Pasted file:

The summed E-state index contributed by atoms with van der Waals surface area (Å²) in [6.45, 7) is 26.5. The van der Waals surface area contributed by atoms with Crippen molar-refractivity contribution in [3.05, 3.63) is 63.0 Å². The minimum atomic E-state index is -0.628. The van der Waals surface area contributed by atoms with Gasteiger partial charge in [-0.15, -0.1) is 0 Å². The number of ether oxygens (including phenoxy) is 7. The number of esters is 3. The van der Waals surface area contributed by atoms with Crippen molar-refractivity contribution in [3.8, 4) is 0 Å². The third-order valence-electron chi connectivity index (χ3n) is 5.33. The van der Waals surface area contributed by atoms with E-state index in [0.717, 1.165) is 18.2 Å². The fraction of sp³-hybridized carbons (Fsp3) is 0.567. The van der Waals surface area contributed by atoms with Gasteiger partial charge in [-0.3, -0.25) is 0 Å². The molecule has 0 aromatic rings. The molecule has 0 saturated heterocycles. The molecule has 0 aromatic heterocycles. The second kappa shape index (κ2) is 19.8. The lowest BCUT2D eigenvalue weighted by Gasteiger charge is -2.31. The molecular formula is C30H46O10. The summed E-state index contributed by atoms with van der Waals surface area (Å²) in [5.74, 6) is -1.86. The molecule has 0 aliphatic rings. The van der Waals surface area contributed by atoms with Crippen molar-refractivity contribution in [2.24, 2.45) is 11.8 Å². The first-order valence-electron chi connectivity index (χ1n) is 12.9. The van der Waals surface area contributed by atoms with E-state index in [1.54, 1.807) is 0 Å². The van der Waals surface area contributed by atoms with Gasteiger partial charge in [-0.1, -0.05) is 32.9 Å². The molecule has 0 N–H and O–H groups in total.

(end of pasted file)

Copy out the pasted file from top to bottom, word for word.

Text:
The summed E-state index contributed by atoms with van der Waals surface area (Å²) in [6.45, 7) is 26.5. The van der Waals surface area contributed by atoms with Crippen molar-refractivity contribution in [3.05, 3.63) is 63.0 Å². The minimum atomic E-state index is -0.628. The van der Waals surface area contributed by atoms with Gasteiger partial charge in [-0.15, -0.1) is 0 Å². The number of ether oxygens (including phenoxy) is 7. The number of esters is 3. The van der Waals surface area contributed by atoms with Crippen molar-refractivity contribution in [3.8, 4) is 0 Å². The third-order valence-electron chi connectivity index (χ3n) is 5.33. The van der Waals surface area contributed by atoms with E-state index in [0.717, 1.165) is 18.2 Å². The fraction of sp³-hybridized carbons (Fsp3) is 0.567. The van der Waals surface area contributed by atoms with Gasteiger partial charge in [-0.3, -0.25) is 0 Å². The molecule has 0 aromatic rings. The molecule has 0 saturated heterocycles. The molecule has 0 aromatic heterocycles. The second kappa shape index (κ2) is 19.8. The lowest BCUT2D eigenvalue weighted by Gasteiger charge is -2.31. The molecular formula is C30H46O10. The summed E-state index contributed by atoms with van der Waals surface area (Å²) in [5.74, 6) is -1.86. The molecule has 0 aliphatic rings. The van der Waals surface area contributed by atoms with Crippen molar-refractivity contribution in [2.24, 2.45) is 11.8 Å². The first-order valence-electron chi connectivity index (χ1n) is 12.9. The van der Waals surface area contributed by atoms with E-state index in [1.54, 1.807) is 0 Å². The van der Waals surface area contributed by atoms with Gasteiger partial charge in [-0.1, -0.05) is 32.9 Å². The molecule has 0 N–H and O–H groups in total.